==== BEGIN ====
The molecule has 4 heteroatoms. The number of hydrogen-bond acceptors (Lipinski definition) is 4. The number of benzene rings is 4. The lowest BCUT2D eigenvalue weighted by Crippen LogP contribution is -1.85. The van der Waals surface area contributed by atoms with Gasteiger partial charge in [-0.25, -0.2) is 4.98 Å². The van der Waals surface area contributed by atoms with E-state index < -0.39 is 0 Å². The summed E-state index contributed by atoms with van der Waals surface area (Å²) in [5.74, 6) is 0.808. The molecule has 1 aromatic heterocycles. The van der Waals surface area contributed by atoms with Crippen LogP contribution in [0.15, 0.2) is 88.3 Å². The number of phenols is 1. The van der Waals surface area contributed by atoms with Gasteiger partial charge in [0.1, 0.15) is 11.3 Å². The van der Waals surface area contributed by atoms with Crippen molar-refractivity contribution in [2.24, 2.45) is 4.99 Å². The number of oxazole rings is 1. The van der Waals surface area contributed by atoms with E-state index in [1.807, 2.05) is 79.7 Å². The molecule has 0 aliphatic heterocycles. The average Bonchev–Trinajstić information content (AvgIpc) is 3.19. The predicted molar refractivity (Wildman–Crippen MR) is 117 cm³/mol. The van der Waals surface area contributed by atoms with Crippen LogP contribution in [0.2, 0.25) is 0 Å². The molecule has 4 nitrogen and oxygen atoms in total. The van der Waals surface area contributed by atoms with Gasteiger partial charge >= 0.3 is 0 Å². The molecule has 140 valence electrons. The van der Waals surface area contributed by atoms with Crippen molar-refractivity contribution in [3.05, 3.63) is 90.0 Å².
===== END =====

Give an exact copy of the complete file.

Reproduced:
The molecule has 4 heteroatoms. The number of hydrogen-bond acceptors (Lipinski definition) is 4. The number of benzene rings is 4. The lowest BCUT2D eigenvalue weighted by Crippen LogP contribution is -1.85. The van der Waals surface area contributed by atoms with Gasteiger partial charge in [-0.25, -0.2) is 4.98 Å². The van der Waals surface area contributed by atoms with E-state index < -0.39 is 0 Å². The summed E-state index contributed by atoms with van der Waals surface area (Å²) in [5.74, 6) is 0.808. The molecule has 1 aromatic heterocycles. The van der Waals surface area contributed by atoms with Crippen LogP contribution in [0.15, 0.2) is 88.3 Å². The number of phenols is 1. The van der Waals surface area contributed by atoms with Gasteiger partial charge in [0.1, 0.15) is 11.3 Å². The van der Waals surface area contributed by atoms with Crippen molar-refractivity contribution in [2.24, 2.45) is 4.99 Å². The number of oxazole rings is 1. The van der Waals surface area contributed by atoms with E-state index in [1.807, 2.05) is 79.7 Å². The molecule has 0 aliphatic heterocycles. The average Bonchev–Trinajstić information content (AvgIpc) is 3.19. The predicted molar refractivity (Wildman–Crippen MR) is 117 cm³/mol. The van der Waals surface area contributed by atoms with Crippen LogP contribution in [0.2, 0.25) is 0 Å². The molecule has 4 nitrogen and oxygen atoms in total. The van der Waals surface area contributed by atoms with Gasteiger partial charge >= 0.3 is 0 Å². The molecule has 140 valence electrons. The van der Waals surface area contributed by atoms with Crippen molar-refractivity contribution in [3.05, 3.63) is 90.0 Å².